Facebook—and other social media sites—are not simply the next evolution of the cassette ministry or a convenient online centralization of logistics and worship. Their formative power isn’t neutral.

The medium will meaningfully reframe or outright change the message—chiefly, I suspect, by trivializing it and pulling our attention away.

Culture critic Neil Postman wrote Amusing Ourselves to Death in 1985, when TV was the medium under scrutiny. Postman wasn’t a Christian, nor could he know about social media. Still, his chapter on televised church (containing the above quote from Pat Robertson) offers three prescient warnings Christians need as we consider a new medium for worship.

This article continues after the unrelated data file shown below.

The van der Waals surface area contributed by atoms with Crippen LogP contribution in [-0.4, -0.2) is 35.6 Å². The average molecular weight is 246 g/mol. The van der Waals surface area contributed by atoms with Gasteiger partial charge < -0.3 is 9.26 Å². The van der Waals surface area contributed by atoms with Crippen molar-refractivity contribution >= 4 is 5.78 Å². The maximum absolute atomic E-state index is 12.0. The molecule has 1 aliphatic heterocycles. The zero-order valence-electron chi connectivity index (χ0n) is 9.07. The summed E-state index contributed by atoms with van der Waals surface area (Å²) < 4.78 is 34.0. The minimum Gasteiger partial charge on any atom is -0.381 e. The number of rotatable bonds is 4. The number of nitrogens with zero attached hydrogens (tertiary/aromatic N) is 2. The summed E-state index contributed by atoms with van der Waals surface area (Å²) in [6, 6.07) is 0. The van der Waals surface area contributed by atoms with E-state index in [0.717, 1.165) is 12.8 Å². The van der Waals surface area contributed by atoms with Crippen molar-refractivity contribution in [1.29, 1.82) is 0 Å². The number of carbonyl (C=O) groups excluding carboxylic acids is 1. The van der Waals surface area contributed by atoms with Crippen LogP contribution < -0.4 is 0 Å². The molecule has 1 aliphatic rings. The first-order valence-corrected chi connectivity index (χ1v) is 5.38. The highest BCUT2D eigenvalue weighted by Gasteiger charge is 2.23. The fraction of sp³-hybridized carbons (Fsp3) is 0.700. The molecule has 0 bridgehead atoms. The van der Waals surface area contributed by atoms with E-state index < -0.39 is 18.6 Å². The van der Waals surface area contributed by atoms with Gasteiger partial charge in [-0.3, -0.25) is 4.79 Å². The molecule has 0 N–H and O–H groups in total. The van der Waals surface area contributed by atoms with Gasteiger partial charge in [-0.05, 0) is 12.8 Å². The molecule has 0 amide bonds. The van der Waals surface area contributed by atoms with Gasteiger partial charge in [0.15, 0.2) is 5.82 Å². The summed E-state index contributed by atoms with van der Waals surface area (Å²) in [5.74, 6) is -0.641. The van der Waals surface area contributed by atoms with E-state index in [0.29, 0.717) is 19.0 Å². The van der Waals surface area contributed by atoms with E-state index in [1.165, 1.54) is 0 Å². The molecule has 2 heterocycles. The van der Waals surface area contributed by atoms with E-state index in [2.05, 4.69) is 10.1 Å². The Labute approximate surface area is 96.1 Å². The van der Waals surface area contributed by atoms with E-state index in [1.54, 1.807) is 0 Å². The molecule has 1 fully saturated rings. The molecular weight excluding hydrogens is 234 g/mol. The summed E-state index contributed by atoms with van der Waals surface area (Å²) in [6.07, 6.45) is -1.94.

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The first is the simplest: It is “gross technological naivete,” Postman wrote, to imagine the message of the church will be unchanged by television, because “not all forms of discourse can be converted from one medium to another.” We realize this in other contexts, recognizing, for example, that singing in your car alone is not the same as singing with a congregation.

This is also true of social media. The exact same worship service, if presented as a Facebook Live video, is substantively different than it would be if experienced in person. The words may be identical, but the message is transformed by its context. That brings me to the second warning: